Cettia

A real-time web application framework

Cettia is a real-time web application framework that allows you to focus on event handling itself. It provides reliable full duplex connection which frees you from the pitfalls of traditional real-time programming and elegant patterns which eliminates the boilerplate code involved with full duplex connection. Besides, it's designed to work well with any transport technology, any I/O framework, and any scaling methods, which is critical for modern enterprise applications.

Explore the Cettia subprojects:


flowersinthesand flowersinthesand wrote Cettia JavaScript Client 1.0.0-Beta2 released on January 7, 2017.


I/O framework agnostic

Cettia runs on almost any platform including Java Servlet and Java Websocket API on the JVM (Java Virtual Machine) seamlessly. Here's an example of Grizzly.

public class Bootstrap {
  public static void main(String[] args) throws Exception {
    // Creates a Cettia app
    Server server = new DefaultServer();
    HttpTransportServer httpTransportServer = new HttpTransportServer().ontransport(server);
    WebSocketTransportServer wsTransportServer = new WebSocketTransportServer().ontransport(server);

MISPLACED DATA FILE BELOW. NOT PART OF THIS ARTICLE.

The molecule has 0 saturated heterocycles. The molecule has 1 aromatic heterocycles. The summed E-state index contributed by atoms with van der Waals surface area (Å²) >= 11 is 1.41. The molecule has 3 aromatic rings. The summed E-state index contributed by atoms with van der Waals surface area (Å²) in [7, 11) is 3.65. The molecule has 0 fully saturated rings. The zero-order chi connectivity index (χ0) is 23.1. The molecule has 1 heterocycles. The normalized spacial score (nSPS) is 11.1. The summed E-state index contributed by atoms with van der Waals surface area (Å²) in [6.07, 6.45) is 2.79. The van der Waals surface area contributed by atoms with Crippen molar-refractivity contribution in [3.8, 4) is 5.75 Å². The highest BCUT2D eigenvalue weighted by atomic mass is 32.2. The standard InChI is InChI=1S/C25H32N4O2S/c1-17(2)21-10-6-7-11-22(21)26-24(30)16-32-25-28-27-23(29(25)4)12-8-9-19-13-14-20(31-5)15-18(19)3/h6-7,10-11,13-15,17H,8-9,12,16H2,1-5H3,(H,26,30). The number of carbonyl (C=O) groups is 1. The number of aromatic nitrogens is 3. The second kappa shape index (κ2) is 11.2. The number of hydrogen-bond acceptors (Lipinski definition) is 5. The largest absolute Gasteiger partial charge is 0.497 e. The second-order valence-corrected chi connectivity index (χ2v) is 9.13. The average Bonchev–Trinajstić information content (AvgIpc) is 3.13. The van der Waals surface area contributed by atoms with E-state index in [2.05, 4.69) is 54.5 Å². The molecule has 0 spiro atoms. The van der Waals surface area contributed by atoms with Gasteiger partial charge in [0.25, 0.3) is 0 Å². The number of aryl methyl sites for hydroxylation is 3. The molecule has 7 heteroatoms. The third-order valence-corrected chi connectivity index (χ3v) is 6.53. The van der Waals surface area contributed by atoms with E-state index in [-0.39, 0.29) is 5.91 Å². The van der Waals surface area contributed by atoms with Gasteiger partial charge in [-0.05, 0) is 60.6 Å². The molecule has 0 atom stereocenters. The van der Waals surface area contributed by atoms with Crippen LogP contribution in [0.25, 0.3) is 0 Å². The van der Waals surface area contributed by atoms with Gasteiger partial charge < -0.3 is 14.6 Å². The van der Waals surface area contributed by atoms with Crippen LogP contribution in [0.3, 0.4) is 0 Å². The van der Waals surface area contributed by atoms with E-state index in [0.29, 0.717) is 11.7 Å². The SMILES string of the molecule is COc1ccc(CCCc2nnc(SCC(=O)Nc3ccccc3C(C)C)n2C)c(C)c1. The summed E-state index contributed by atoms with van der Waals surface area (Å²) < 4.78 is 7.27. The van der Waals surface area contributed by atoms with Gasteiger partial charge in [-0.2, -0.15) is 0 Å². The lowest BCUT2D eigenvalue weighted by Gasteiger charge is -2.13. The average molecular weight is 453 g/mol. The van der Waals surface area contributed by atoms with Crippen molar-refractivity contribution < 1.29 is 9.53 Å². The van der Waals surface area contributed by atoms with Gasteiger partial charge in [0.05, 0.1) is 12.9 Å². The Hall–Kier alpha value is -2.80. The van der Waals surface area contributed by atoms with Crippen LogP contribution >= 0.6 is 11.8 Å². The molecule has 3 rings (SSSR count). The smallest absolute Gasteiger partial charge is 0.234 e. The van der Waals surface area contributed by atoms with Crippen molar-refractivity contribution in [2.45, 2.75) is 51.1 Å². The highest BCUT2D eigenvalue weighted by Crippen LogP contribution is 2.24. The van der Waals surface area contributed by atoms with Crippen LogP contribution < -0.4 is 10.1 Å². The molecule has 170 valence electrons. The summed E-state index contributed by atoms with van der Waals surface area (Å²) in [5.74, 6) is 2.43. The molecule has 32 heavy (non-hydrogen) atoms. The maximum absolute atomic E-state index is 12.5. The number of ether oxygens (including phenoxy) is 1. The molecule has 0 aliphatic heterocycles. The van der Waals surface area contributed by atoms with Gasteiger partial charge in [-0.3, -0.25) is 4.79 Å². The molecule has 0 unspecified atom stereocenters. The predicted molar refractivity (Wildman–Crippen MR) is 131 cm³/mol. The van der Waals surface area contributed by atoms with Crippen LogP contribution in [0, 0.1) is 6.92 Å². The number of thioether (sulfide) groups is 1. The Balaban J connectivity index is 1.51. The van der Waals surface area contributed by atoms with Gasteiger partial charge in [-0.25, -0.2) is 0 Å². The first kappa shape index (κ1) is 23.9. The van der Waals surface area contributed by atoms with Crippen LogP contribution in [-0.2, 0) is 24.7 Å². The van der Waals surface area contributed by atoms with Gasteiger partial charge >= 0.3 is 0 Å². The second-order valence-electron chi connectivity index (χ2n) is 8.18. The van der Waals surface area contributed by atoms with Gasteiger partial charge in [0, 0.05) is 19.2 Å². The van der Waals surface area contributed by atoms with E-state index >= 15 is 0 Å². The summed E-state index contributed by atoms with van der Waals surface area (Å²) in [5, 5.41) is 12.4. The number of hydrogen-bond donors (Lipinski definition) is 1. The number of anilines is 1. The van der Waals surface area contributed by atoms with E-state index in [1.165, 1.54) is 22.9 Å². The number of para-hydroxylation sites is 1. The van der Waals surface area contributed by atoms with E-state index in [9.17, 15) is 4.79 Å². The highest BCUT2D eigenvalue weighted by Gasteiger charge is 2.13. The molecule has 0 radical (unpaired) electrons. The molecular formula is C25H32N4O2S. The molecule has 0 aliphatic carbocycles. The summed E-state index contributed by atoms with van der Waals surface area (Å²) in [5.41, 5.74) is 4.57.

// Sets up the app on Grizzly
    HttpServer httpServer = HttpServer.createSimpleServer();
    httpServer.getServerConfiguration().addHttpHandler(new AsityHttpHandler().onhttp(httpTransportServer), "/cettia");
    httpServer.getListener("grizzly").registerAddOn(new WebSocketAddOn());
    WebSocketEngine.getEngine().register("", "/cettia", new AsityWebSocketApplication().onwebsocket(wsTransportServer));
    httpServer.start();

    System.in.read();
  }
}

Of course, besides Grizzly, Atmosphere, Java WebSocket API, Netty, Servlet and Vert.x are now supported. Although your favorite platform is not supported, you can bridge your application to the platform with only a little bit of effort.

Event-based

From the semantic point of view, the unit of data to be sent and received via a socket is event associated with a customizable type. You don't need to write the boilerplate code to implement your own event system to organize business logic.